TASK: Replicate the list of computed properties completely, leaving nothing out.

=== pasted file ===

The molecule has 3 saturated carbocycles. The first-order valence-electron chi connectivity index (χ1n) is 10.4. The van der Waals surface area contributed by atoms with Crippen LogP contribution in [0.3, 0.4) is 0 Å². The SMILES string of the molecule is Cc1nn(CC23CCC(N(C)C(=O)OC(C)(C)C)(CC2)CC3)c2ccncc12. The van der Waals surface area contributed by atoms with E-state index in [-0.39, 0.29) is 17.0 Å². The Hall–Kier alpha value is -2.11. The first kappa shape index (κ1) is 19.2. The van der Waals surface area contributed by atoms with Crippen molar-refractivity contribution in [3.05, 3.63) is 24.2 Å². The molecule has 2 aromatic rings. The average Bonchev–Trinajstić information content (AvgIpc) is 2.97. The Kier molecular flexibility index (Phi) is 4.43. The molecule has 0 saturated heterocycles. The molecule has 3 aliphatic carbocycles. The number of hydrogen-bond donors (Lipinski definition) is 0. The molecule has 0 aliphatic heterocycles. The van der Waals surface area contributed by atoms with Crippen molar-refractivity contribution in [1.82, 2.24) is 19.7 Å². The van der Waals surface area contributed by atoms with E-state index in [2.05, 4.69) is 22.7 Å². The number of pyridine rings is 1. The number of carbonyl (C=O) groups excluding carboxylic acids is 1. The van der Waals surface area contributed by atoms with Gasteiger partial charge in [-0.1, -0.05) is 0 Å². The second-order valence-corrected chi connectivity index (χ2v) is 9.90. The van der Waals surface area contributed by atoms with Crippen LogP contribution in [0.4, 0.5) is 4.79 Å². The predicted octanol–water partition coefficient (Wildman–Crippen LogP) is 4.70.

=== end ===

The molecule has 3 saturated carbocycles. The first-order valence-electron chi connectivity index (χ1n) is 10.4. The van der Waals surface area contributed by atoms with Crippen LogP contribution in [0.3, 0.4) is 0 Å². The SMILES string of the molecule is Cc1nn(CC23CCC(N(C)C(=O)OC(C)(C)C)(CC2)CC3)c2ccncc12. The van der Waals surface area contributed by atoms with E-state index in [-0.39, 0.29) is 17.0 Å². The Hall–Kier alpha value is -2.11. The first kappa shape index (κ1) is 19.2. The van der Waals surface area contributed by atoms with Crippen molar-refractivity contribution in [3.05, 3.63) is 24.2 Å². The molecule has 2 aromatic rings. The average Bonchev–Trinajstić information content (AvgIpc) is 2.97. The Kier molecular flexibility index (Phi) is 4.43. The molecule has 0 saturated heterocycles. The molecule has 3 aliphatic carbocycles. The number of hydrogen-bond donors (Lipinski definition) is 0. The molecule has 0 aliphatic heterocycles. The van der Waals surface area contributed by atoms with Crippen molar-refractivity contribution in [1.82, 2.24) is 19.7 Å². The van der Waals surface area contributed by atoms with E-state index in [2.05, 4.69) is 22.7 Å². The number of pyridine rings is 1. The number of carbonyl (C=O) groups excluding carboxylic acids is 1. The van der Waals surface area contributed by atoms with Gasteiger partial charge in [-0.1, -0.05) is 0 Å². The second-order valence-corrected chi connectivity index (χ2v) is 9.90. The van der Waals surface area contributed by atoms with Crippen LogP contribution in [0.4, 0.5) is 4.79 Å². The predicted octanol–water partition coefficient (Wildman–Crippen LogP) is 4.70.